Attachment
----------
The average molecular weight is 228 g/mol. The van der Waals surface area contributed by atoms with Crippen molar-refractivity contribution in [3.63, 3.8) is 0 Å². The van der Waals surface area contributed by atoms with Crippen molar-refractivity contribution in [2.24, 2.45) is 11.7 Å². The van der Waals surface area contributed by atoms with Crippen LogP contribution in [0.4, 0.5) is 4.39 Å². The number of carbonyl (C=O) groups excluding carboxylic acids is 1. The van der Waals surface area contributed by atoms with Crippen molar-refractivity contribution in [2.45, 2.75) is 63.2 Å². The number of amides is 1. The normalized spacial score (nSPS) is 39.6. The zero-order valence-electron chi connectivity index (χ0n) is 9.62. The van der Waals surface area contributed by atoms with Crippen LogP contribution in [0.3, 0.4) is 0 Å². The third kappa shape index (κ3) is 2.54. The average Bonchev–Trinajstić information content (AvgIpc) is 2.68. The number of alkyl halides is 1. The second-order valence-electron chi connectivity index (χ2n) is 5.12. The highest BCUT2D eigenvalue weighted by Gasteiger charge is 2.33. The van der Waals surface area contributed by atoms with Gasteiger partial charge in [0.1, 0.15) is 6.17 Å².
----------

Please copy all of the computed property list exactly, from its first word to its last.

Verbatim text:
The average molecular weight is 228 g/mol. The van der Waals surface area contributed by atoms with Crippen molar-refractivity contribution in [3.63, 3.8) is 0 Å². The van der Waals surface area contributed by atoms with Crippen molar-refractivity contribution in [2.24, 2.45) is 11.7 Å². The van der Waals surface area contributed by atoms with Crippen LogP contribution in [0.4, 0.5) is 4.39 Å². The number of carbonyl (C=O) groups excluding carboxylic acids is 1. The van der Waals surface area contributed by atoms with Crippen molar-refractivity contribution in [2.45, 2.75) is 63.2 Å². The number of amides is 1. The normalized spacial score (nSPS) is 39.6. The zero-order valence-electron chi connectivity index (χ0n) is 9.62. The van der Waals surface area contributed by atoms with Crippen LogP contribution in [0.3, 0.4) is 0 Å². The third kappa shape index (κ3) is 2.54. The average Bonchev–Trinajstić information content (AvgIpc) is 2.68. The number of alkyl halides is 1. The second-order valence-electron chi connectivity index (χ2n) is 5.12. The highest BCUT2D eigenvalue weighted by Gasteiger charge is 2.33. The van der Waals surface area contributed by atoms with Gasteiger partial charge in [0.1, 0.15) is 6.17 Å².